It's a full birth prep course. And, um, I have recorded like 32 or 33 of these 10 to 15 minute lessons and I have a few left and then I also need to record some intros and such, but, um, it's getting close. I have all the handouts created and. It's really good. And I'm going to be really proud of it, but it's been a ton of work and that's where all my energy is going.

So this is why I'm just in selfie mode with my phone on the couch, talking to you about informed decision making.

So let's talk about the two different frameworks. And again, this is for making decisions in the modern medical context, this modern medical culture that we are often birthing in.

So these informed decision-making processes start prenatally.

They start when you're pregnant, it starts when you were deciding what tests to have prenatally, it starts when you're deciding how many ultrasounds to have, or whether to do the advanced testing if some concerning things come out of the. So when your prenatal in your prenatals, it really starts when you were pregnant and it continues when late stages of pregnancy when you're facing things like whether or not to have cervical exams later on in labor and, or excuse me, whether or not to have cervical exams later on in pregnancy, um, whether or not to induce your labor, have a medical induction, these decisions start coming up in your late stages of pregnancy before you're even in labor.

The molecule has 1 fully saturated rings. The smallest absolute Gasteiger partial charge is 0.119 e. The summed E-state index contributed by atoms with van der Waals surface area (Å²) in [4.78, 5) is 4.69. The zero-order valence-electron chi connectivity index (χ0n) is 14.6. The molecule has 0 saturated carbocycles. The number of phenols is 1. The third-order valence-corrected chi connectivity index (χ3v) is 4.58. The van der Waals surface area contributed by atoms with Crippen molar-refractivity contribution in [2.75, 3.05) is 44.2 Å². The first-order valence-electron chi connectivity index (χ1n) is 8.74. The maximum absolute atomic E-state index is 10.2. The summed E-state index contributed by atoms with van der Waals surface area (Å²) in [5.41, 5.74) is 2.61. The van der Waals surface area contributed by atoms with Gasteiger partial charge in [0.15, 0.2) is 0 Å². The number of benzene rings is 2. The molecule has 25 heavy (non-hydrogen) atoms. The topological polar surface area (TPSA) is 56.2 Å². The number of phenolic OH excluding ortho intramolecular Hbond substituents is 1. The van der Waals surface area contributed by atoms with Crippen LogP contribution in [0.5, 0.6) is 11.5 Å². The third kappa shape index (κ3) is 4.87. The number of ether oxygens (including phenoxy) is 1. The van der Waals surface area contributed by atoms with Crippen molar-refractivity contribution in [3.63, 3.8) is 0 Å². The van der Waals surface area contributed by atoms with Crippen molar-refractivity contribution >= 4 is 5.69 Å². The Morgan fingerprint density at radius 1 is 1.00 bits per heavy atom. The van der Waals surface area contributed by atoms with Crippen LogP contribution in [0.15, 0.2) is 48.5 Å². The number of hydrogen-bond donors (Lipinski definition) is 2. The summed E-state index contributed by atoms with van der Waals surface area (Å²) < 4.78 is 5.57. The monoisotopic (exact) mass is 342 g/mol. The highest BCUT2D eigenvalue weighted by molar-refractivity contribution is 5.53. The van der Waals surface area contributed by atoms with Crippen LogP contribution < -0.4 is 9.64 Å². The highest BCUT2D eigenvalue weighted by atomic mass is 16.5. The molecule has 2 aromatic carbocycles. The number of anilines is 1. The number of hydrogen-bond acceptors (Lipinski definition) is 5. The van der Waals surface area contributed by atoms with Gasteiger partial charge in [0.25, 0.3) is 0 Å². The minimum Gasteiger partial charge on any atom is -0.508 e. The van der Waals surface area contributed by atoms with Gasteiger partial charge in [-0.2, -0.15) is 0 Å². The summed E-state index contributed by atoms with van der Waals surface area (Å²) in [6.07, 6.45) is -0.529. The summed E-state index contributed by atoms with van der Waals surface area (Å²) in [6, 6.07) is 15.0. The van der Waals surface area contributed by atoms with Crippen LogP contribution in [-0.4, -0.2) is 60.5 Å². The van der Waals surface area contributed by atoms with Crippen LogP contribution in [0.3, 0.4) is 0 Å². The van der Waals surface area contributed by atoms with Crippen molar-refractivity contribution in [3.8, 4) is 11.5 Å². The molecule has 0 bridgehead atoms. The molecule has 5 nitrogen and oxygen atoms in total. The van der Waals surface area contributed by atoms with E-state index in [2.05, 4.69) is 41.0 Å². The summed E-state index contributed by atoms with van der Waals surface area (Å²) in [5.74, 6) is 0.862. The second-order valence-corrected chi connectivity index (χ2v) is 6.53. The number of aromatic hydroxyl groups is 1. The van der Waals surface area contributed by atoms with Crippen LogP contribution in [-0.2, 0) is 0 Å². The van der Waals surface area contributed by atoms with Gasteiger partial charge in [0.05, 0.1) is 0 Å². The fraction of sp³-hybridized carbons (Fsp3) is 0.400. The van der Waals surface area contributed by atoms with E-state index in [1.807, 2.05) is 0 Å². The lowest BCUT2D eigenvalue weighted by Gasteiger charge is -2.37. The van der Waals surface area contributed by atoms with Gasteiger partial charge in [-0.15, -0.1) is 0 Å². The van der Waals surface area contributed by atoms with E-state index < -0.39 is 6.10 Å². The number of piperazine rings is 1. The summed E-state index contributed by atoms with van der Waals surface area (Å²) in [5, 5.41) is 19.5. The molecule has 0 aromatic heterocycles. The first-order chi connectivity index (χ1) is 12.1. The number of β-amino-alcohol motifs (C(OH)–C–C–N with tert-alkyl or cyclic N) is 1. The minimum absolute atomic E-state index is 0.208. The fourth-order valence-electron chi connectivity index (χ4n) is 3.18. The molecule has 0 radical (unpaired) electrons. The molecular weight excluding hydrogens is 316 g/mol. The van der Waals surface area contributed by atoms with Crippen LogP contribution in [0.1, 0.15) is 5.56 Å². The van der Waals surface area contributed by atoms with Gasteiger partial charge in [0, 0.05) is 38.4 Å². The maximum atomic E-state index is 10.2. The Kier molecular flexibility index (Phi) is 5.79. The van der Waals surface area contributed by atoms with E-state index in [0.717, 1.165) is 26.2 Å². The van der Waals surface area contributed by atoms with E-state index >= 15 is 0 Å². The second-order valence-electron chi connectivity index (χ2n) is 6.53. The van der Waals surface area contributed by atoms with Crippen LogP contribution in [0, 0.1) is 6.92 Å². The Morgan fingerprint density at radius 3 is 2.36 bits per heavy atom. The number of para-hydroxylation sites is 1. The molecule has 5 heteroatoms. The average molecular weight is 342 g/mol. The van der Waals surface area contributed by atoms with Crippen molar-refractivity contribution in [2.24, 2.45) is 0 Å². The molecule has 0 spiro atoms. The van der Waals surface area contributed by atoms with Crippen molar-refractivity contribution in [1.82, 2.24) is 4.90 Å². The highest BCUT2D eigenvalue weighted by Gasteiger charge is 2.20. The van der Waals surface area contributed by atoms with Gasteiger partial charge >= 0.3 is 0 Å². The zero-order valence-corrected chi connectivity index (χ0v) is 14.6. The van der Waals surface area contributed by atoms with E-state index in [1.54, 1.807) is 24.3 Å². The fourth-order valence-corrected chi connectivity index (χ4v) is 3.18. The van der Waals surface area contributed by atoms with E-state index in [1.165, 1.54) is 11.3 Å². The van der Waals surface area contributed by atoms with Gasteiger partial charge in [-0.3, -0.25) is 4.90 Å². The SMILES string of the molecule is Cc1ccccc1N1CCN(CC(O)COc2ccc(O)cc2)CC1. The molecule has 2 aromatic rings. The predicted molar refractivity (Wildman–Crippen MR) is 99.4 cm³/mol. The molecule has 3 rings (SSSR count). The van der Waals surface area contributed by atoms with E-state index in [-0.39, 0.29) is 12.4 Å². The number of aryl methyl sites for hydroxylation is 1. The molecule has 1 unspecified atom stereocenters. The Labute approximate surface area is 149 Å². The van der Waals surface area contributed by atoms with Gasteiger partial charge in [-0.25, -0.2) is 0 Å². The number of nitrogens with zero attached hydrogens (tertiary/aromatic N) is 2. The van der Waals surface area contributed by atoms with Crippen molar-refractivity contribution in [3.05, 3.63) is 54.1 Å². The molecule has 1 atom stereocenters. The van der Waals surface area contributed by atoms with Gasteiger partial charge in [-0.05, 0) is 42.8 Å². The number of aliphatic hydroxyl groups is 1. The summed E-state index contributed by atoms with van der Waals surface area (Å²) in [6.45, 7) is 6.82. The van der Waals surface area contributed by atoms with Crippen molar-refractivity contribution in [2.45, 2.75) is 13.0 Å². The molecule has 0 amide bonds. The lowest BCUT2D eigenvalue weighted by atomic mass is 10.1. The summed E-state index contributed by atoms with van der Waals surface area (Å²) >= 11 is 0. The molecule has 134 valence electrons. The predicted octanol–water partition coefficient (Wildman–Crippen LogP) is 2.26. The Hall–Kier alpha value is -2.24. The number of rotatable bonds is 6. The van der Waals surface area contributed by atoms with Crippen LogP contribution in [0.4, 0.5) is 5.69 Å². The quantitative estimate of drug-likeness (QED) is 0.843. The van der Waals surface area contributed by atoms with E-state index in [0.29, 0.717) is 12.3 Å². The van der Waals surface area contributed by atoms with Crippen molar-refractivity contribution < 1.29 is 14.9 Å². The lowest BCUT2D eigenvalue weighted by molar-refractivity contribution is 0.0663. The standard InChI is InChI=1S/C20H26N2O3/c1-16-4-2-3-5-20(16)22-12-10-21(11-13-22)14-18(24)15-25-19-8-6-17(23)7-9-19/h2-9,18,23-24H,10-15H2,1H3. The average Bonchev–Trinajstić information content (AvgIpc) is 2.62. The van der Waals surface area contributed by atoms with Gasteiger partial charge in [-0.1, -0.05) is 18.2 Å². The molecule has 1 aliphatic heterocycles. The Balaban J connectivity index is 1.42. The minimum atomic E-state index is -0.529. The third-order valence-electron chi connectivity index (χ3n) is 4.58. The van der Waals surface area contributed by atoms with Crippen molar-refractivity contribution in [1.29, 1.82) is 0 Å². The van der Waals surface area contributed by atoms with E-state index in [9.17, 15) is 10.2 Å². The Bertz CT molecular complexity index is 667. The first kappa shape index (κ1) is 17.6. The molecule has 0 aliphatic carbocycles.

And then in labor making decisions is that much harder because hopefully you are in labor land, which is that altered mind, state of labor that is this beautiful gift of the hormones of labor, but it makes it harder to make these kind of analytical decisions.

So two frameworks to think about with informed decision-making.

BRAIN is the first one.

The BRAIN is very commonly talked about. BRAIN is an acronym. It's benefits, risks, alternatives, intuition and nothing. So what are the benefits that usually it's about an intervention? So what are the benefits to this intervention? To this course of action? What other risks to this course of action? There are always benefits and there are always risks.

So what are the benefits? What are the risks? Maybe the risks are small, medium, maybe they're large. What are some alternatives? What are some alternatives that we could try that might have a similar effect? What does my intuition say? And this is where I recommend the body, mind emotion, baby, partner check-in as a way of accessing intuition.